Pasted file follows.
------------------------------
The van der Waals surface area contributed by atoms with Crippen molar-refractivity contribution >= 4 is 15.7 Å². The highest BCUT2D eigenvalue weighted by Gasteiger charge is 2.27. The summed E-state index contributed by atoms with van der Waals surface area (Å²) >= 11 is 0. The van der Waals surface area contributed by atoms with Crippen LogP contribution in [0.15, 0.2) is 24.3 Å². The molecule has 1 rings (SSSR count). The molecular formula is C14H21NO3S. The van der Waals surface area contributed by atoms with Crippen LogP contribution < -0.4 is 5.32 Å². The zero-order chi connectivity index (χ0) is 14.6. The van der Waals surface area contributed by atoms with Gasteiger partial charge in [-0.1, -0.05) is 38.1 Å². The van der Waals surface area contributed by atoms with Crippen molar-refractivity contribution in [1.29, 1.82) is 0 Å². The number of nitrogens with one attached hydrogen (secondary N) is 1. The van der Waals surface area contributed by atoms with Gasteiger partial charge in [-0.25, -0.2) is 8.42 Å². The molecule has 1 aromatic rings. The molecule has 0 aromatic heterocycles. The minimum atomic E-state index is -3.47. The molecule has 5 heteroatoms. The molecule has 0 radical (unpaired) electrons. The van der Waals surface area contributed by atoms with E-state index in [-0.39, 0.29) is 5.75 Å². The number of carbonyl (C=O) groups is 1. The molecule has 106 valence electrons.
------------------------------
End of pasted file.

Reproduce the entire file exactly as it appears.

The van der Waals surface area contributed by atoms with Crippen molar-refractivity contribution >= 4 is 15.7 Å². The highest BCUT2D eigenvalue weighted by Gasteiger charge is 2.27. The summed E-state index contributed by atoms with van der Waals surface area (Å²) >= 11 is 0. The van der Waals surface area contributed by atoms with Crippen LogP contribution in [0.15, 0.2) is 24.3 Å². The molecule has 1 rings (SSSR count). The molecular formula is C14H21NO3S. The van der Waals surface area contributed by atoms with Crippen LogP contribution < -0.4 is 5.32 Å². The zero-order chi connectivity index (χ0) is 14.6. The van der Waals surface area contributed by atoms with Gasteiger partial charge in [-0.1, -0.05) is 38.1 Å². The van der Waals surface area contributed by atoms with Crippen molar-refractivity contribution in [1.29, 1.82) is 0 Å². The number of nitrogens with one attached hydrogen (secondary N) is 1. The van der Waals surface area contributed by atoms with Gasteiger partial charge in [-0.25, -0.2) is 8.42 Å². The molecule has 1 aromatic rings. The molecule has 0 aromatic heterocycles. The minimum atomic E-state index is -3.47. The molecule has 5 heteroatoms. The molecule has 0 radical (unpaired) electrons. The van der Waals surface area contributed by atoms with E-state index in [-0.39, 0.29) is 5.75 Å². The number of carbonyl (C=O) groups is 1. The molecule has 106 valence electrons.